by user software when required.
Memory Programming
Program Memory Lock
Bits
The AT86RF401 microtransmitter provides two lock bits that can be left unprogrammed
(“1”) or can be programmed (“0”) to obtain the additional features listed in Table 5.
Table 5. Lock Bit Protection Modes
Program Lock Bits
Mod
e
LB1
1
1
1
No program lock features
2
0
1
Further programming of the EEPROM is disabled (both program and
data memory).
3
0
0
Same as mode 2, but Verify is also disabled
Note:
LB2
Protection Type
The lock bits can only be erased with the Chip Erase operation.
In-system Flash and
EEPROM
The AT86RF401 offers 2 Kbytes (1K x 16) of in-system reprogrammable Flash program
memory and 128 bytes of EEPROM data memory. This memory can be programmed
serially via the SPI interface.
SPI Interface
Both the program and data memory arrays can be programmed using the serial SPI bus
while RESETB is pulled to GND. The serial interface consists of pins SCK, SDI (input)
and SDO (output).
When programming, an auto-erase cycle is built into the self-timed programming operation, and there is no need to first execute the Chip Erase instruction. The Chip Erase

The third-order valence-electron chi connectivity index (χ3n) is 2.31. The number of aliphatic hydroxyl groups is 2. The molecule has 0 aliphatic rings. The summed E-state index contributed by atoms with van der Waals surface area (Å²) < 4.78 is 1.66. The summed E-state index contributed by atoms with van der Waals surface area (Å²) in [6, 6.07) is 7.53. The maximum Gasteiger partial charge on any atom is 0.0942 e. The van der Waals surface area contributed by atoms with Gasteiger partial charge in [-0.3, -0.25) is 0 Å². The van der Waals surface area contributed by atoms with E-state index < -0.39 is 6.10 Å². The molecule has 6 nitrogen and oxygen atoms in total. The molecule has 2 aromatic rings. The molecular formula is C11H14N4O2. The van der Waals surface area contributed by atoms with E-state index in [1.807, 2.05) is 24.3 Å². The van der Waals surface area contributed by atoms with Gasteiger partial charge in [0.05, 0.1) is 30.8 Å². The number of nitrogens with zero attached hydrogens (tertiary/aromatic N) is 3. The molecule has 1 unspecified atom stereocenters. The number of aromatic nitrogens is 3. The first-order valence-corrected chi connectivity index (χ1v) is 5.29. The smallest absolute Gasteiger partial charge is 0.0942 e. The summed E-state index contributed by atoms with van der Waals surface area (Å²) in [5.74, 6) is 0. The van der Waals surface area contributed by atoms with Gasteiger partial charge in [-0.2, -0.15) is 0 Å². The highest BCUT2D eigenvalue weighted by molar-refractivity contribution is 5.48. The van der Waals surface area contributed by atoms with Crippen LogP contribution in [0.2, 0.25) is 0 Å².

operation sets every memory location in the EEPROM array to $FF.
Either an external system clock is supplied at pin XTAL/CLK or a crystal needs to be
connected across pins XTAL/CLK and XTALB. The minimum low and high periods for
the serial clock (SCK) input are defined as follows:
Low: 4 XTAL Clock Cycles
High: 16 XTAL Clock Cycles
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Serial Programming
Algorithm
Refer to Figure 4 (page 15), Figure 5 (page 16) and Figure 6 (page 17). To program and
verify the AT86RF401 in the serial programming mode, the following sequence is
recommended.
Power-up Sequence:
1. Apply power between VDD and GND while RESETB and SCK are set to “0”. If a
crystal is not connected across pins XTAL and XTALB, apply a clock signal to the
XTAL pin. If the programmer can not guarantee that SCK is held low during
power-up, RESETB must be given a positive pulse after SCK has been set to “0”.
2. Wait for at least 20 ms and enable serial programming by sending the Programming Enable instruction to pin SDI. This must occur prior to any program/erase
operations.
3. If a chip erase is performed, wait 4 ms, give RESETB a positive pulse and start
over again from Step 2.
4. The array is programmed one byte at a time by supplying the address and data
together with the appropriate Write instruction. The memory location is first automatically erased before new data is written. The next byte can be written after
4 ms.